What are Roxy pills?

roxy pills

A Roxy pill, or Roxicodone, is a brand name for the generic drug, Oxycodone. It is a narcotic painkiller. Roxicodone pills are also called Roxy pills, Roxy’s, Roxies (or any variation of spelling), blueberries, blues, 30s (for the 30 milligram strength).

Roxy pills are currently among the most abused drugs. Statistics show that Roxy pills and other narcotics like it are mostly abused by people ranging from 16 to 49 years old with some as young as 12 years old having at least tried one of these painkillers in a recreational way. Painkillers like Roxy pills are becoming the first go-to drug for recreational use, being “experimented with” even before marijuana and cocaine.

Roxy pills are pure opioid (synthetically produced opiate), meaning they do not contain aspirin or Tylenol like other narcotics of the same drug classification. Roxy pills are a Schedule II drug. Other drugs in this class include Methadone, Oxycodone (Percocet), Hydrocodone (Vicodin) and many, many others. There are a few different pills that are narcotic pain killers in pill form. There is Roxicet, also called Tylox, Roxanol (also called Morphine), Roxicodone (Percocet without the Tylenol). Anyone of these narcotic pain killers are strong, require a prescription, and could be called “Roxie.” These drugs are prescribed for moderate to severe pain.

Side effects while taking Roxy pills include respiratory depression, meaning breathing is slowed or may even stop if overdose occurs; hypotension, or low blood pressure; sweating; anxiety; sleepiness; itchiness; urinary difficulty/urinary tract infection; physical dependence; loss of appetite; dizziness; dry mouth; headaches and migraines.

And because of their potency, many people abuse Roxy pills for the euphoric “high” they experience. The ways in which Roxy pills are abused include being eaten (slang for swallowed), snorted/sniffed, smoked (as in free-based), slammed/banged/shot (slang terms for injected).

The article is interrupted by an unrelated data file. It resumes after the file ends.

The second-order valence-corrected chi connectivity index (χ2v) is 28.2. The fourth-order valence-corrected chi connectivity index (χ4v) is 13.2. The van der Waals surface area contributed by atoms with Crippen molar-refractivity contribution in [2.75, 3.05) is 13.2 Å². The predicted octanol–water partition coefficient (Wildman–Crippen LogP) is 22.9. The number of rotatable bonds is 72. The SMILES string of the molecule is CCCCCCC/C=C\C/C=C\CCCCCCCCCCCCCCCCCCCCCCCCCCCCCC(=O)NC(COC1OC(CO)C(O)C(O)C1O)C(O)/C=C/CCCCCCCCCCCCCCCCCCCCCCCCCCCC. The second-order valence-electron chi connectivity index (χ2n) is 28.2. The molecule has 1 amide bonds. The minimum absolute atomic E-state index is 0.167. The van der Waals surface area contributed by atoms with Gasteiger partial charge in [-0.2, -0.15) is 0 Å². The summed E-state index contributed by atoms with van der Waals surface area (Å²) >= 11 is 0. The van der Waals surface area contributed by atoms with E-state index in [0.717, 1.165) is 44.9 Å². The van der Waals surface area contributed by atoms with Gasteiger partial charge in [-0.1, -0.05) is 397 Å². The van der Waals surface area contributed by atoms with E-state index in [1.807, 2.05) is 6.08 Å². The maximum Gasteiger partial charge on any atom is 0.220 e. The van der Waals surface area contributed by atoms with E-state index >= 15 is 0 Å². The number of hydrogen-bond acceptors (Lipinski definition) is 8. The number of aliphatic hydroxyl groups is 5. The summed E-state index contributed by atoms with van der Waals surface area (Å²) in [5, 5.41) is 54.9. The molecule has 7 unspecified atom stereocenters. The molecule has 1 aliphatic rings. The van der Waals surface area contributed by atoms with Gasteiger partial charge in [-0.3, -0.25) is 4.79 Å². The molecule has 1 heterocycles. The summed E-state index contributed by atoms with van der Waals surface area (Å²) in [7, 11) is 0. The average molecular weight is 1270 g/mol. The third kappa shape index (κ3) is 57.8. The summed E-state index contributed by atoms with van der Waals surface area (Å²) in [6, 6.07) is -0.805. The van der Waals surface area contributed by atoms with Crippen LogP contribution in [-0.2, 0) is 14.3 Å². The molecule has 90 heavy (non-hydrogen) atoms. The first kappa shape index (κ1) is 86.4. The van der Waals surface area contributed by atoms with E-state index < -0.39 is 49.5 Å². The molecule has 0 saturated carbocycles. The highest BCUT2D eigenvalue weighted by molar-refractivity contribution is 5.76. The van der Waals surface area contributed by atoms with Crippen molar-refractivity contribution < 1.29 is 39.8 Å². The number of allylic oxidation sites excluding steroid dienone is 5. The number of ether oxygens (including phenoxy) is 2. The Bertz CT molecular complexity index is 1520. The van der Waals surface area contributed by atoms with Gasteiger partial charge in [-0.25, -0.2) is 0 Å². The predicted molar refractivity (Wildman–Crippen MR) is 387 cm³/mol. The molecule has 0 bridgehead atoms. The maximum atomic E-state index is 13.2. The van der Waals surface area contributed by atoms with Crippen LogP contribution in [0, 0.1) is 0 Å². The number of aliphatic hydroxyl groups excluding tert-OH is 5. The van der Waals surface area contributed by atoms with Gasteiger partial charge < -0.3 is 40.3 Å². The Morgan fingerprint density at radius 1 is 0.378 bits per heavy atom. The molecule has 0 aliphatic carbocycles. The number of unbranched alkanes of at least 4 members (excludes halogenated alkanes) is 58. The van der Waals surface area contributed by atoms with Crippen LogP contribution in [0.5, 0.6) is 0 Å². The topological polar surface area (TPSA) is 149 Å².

Signs of use and abuse of Roxy pills include “doctor shopping” and having multiple prescriptions; raiding medicine cabinets, medications going missing; always out of money; irritability; “pinned” pupils; agitated or restless behaviors; secretive behaviors such as hiding medications, isolation, and withdrawal from social activities; extreme and/or rapid weight loss.

Signs and outcome of overdose of Roxy pills include seizures, slowed or cessation of breath, hospitalization, coma, and death.

Those who take Roxy pills long term and suddenly stop will more than likely experience opioid abstinence syndrome, or simply “(the) withdrawals:” extreme flu-like symptoms such as sweats/night sweats, chills, diarrhea, vomiting, and body aches. In addition, people going through withdrawals from Roxy pills experience runny nose, sneezing, yawning, goose bumps, insomnia, restless limbs (aka “the
jerks,” “the jimmies”), and lethargy. As if these were not bad enough, withdrawal from Roxy pills also involves psychological symptoms including (increased) anxiety and depression, irritability, mood swings, and an overall extreme lack of will to do anything, including self-care like brushing your teeth and showering. Basically hell on earth. I always knew that the dreaded withdrawal onslaught from Roxy pills was coming when I’d wake up with what I called “dewy eyes” – during the night, my night sweats would have begun and that sweat would then pool in the corners of my eyes. When I awoke in this way, it only took a few minutes for the full-on effect of the withdrawals to begin. Worst.feeling.ever.

Sources:

www.detoxanswers.com

www.wiki.answers.com

www.wikipedia.org

www.nih.gov

www.prescriptiondrugabuse.org

2 thoughts on “What are Roxy pills?

  1. Pingback: How to Survive Opiate Withdrawal | roxyaddict.com

  2. Pingback: Are Roxys Worse Than Heroin? | roxyaddict.com

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